Interview by Mohani Niza
Despite being dominated mostly by non-governmental organizations, the women’s rights movement in Malaysia also contains pockets of small, but thriving youth-led initiatives. One such feminist initiative is the online platform The G-Blog.
I spoke to its founder and editor Emellia Shariff recently.
1. Hi, can you please introduce yourself to the readers?
Emellia Shariff: My name is Emellia, but you can call me Em. I’m 28 years old. After graduating from law school, I practiced law for about two years and now I work in the same field for a property developer in Malaysia.
I am also the Chief Executive Editor of The G-Blog, a multi-faceted platform which aims to encourage discourse surrounding gender issues in Malaysia. As far as I can remember, I’ve always been passionate about gender issues, especially when it comes to the inevitable intersections of gender issues in various aspects of my life. I guess, you have no choice but to be passionate about something if it has such huge impact on your life, right?
2. You are clearly a passionate feminist. What do the words 'feminist' and 'feminism' mean to you?
Em: Yes, I identify as a feminist. Feminism is synonymous with the emancipation of women and other oppressed minorities from the tyranny or patriarchy. As a feminist, I believe that feminism is gender-less because, while we have to acknowledge that women is its biggest and gravest victim, patriarchy also negatively affects men. So feminism to me is more than just a theory, but also a way of life and a state of awareness that everyone needs to put themselves in to make the world a better place.
3. You have a day job. How do you juggle them with managing The G-Blog?
Em: The G-Blog is a passion project. So while it takes up quite a bit of my time, it is something that I look forward to, which makes it a lot easier to manage. I remember telling [partner] Shakirah Rahman when we started working together that the G-Blog is supposed to be fun, it is supposed to be something that gives us excitement and fulfillment and something to smile about at the end of the day. So we promised each other to not stress ourselves out too much over it. Sometimes we fail terribly because we have to keep our discipline with the posting schedule and ensure good quality content, but most of the time we try to have as much fun as possible at work.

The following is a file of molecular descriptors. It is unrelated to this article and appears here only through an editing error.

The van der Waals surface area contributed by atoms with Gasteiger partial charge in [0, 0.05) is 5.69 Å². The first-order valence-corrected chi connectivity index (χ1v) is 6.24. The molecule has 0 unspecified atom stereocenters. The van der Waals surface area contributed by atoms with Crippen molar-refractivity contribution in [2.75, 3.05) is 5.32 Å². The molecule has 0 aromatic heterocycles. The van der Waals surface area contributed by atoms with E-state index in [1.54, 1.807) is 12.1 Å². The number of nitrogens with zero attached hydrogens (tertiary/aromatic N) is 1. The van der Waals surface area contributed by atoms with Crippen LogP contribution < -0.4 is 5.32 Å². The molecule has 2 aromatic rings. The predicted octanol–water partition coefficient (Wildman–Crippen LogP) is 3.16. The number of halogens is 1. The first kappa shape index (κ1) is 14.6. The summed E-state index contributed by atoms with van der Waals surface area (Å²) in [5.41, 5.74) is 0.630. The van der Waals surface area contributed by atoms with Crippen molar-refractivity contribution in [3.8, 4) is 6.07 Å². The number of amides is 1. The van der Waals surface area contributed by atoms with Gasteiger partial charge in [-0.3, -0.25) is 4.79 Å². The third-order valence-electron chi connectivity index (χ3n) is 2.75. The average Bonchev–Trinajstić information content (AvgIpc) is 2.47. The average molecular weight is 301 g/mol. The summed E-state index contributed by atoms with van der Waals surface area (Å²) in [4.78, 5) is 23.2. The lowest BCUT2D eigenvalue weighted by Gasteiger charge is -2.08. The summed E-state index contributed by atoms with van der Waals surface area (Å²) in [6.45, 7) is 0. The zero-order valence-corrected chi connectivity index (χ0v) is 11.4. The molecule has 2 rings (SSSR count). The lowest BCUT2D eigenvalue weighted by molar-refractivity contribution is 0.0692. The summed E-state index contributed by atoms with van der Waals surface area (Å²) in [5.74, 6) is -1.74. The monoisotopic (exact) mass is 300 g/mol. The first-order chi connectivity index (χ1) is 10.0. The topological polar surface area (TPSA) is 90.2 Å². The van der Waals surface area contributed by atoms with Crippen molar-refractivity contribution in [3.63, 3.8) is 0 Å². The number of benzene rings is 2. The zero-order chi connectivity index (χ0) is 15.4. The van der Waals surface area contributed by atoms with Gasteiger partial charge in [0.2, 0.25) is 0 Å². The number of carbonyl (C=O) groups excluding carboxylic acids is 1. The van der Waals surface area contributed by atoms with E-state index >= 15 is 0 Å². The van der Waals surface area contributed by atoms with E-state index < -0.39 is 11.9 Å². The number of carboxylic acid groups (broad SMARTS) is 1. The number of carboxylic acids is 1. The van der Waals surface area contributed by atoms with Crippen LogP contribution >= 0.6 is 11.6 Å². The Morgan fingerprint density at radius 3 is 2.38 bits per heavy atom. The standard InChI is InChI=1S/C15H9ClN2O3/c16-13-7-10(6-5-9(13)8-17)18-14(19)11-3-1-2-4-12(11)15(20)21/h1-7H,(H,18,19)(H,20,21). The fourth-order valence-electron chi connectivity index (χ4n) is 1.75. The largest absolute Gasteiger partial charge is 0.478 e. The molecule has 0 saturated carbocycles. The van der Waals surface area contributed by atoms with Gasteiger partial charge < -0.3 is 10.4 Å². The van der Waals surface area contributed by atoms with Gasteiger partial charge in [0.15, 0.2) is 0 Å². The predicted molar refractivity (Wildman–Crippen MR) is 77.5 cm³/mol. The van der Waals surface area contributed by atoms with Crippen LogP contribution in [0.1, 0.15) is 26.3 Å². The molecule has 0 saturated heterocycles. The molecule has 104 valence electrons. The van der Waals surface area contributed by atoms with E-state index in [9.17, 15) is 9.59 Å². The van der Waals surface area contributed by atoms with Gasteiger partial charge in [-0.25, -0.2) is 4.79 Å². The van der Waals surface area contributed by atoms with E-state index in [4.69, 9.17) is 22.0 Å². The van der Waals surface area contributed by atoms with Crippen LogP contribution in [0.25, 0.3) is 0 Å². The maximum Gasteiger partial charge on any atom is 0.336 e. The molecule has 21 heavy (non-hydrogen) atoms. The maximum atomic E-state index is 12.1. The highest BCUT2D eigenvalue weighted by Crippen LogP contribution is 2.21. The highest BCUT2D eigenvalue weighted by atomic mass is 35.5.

4. Can you tell me how The G-Blog started?
Em: I founded The G-Blog about 3 years ago. At first, all I wanted was to have my own blog where I could write about the things that matter. After months of planning, brainstorming and testing out some ideas, I realized that the best way forward was for the blog to serve as an open and honest platform for everyone who has a story to tell. From there, it expanded to become The G-Blog where it provides an avenue for average Malaysians to not just speak up their mind, but also rally support and call for action.
But one thing remains the same, The G-Blog has always been about highlighting gender related issues in Malaysia and encouraging discourse surrounding them. I wanted to work with other Malaysians to prove that gender issues are not just about stories of rape or incest that appear on the news every once in a while and then die out after 2-3 days. It is something that should not be put at the back seat. Gender issues affect everyone, on a daily basis and intersect with various aspects of an individual’s life. It is something that should be taken seriously.
5. What are your wishes for the website?
Em: In the short term, I want it to keep running, and we keep posting articles without fail. Long term: I want The G-Blog to expand and take up more projects, especially under our Advocacy wing.